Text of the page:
As promised, I have spent the last two weeks generating a lot (but not quite 120) results. So let’s take a quick look at what I’ve done and found.
First of all, the Cyttron DB. Here I show 4 different methods of representing the Cyttron database, the 1st is as-is (literal), the 2nd by keyword extraction (10 most frequently occurring words, after filtering for stopwords), the 3rd is by generating synonyms with WordNet for each word in the database, the 4th is by generating synonyms with WordNet for each word of the keyword representation.
Next up, the Wikipedia-page for Alzheimer’s disease. Here I have used the literal text, the 10 most frequently occurring bigrams (2-word words), the 10 most frequently occurring trigrams (3-word words), the 10 most frequently occurring keywords (after stopwords filtering) and the WordNet-boosted text (generating synonyms with WordNet for each word).
The other approach, using the ontologies’ term’s descriptions didn’t quite fare as well as I’d hoped. I used Python’s built-in difflib module, which at the time seemed like the right module to use, but after closer inspection did not quite get the results I was looking for. The next plan is to take a more simple approach, by extracting keywords from the description texts to use as a counting measure in much the same way I do the literal matching.
All the results I generated are hard to evaluate, as long as I do not have a method to measure the relations between the found labels. More labels is not necesarily better, more relevant labels is the goal. When I ‘WordNet’-boost a text (aka generate a bunch of synonyms for each word I find), I do get a lot more literal matches: but I will only know if this makes determining the subject easier or harder once I have a method to relate all found labels to each other and maybe find a cluster of terms which occur frequently.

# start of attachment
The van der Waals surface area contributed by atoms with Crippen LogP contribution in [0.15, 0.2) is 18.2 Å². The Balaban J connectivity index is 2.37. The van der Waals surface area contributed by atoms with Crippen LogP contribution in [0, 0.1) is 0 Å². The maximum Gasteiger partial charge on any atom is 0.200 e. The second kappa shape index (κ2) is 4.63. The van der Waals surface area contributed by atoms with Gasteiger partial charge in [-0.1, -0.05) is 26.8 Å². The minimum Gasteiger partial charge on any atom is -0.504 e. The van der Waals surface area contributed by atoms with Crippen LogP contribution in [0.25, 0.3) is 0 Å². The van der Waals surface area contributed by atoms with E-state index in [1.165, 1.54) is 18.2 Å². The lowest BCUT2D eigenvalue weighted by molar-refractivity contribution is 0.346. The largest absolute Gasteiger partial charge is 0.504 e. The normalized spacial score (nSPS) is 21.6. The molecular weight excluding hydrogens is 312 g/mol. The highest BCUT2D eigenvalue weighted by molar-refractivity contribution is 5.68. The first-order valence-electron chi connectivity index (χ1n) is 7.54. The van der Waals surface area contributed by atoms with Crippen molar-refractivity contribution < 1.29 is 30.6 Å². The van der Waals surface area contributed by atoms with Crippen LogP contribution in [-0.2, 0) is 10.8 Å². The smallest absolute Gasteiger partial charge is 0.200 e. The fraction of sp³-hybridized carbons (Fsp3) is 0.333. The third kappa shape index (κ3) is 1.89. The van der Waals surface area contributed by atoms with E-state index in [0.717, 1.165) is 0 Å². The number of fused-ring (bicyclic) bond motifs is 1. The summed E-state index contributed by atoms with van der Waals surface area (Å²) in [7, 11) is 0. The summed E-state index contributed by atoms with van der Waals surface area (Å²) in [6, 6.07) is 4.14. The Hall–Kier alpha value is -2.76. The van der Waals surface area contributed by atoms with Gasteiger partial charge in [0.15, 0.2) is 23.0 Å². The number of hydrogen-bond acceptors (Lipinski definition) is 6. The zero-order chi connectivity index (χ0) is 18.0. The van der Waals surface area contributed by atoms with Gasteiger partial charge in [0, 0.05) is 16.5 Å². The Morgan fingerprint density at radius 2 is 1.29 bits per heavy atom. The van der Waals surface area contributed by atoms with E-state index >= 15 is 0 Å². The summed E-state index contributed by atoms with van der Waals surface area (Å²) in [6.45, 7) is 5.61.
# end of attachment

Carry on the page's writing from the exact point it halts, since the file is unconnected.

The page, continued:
I am now working on a simple breadth-first search algorithm, which takes a ‘start’-node and a ‘goal’-node, queries for direct neighbours of the start-node one ‘hop’ at a time, until it reaches the goal-node. It will then be possible to determine the relation between two nodes. Note that this will only work within one ontology, if the most frequent terms come from different ontologies, I am forced to use simple linguistic matching (as I am doing now), to determine ‘relatedness’. But as the ontologies all have a distinct field, I imagine the most frequent terms will most likely come from one ontology.
So, after I’ve finished the BFS algorithm, I will have to determine the final keyword-extraction methods, and ways of representing the source data. My current keyword-extraction methods (word frequency and bi/trigrams) rely on a large body of reference material, the longer the DB entry the more effective these methods are (or at least, the more ‘right’ the extracted keywords are, most frequent trigrams from a 10-word entry makes no sense).
Matching terms from ontologies is much more suited for smaller texts. And because of the specificity of the ontologies’ domain, there is an automatic filter of non-relevant words. Bio-ontologies contain biological terms: matching a text to those automatically keeps only the words I’m looking for. The only problem is that you potentially miss out on words which are missing from the ontology, which is an important part of my thesis.
Ideally, the final implementation will use both approaches; ontology matching to quickly find the relevant words, calculate relations, and then keyword extraction to double-check if no important or relevant words have been skipped.
To generate the next bunch of results, I am going to limit the size of both the reference-ontologies as the source data. As WordNet-boosted literal term-matching took well over 20 hours on my laptop, I will limit the ontologies to 1 or 2, and will select around 10 represenatitive Cyttron DB-entries.
I am now running my Sesame RDF Store on my eee-pc (which also hosts @sem_web), which is running 24/7 and accessible from both my computers (desktop and laptop)! Also, I am now on GitHub. There’s more results there, check me out » http://github.com/dvdgrs/thesis.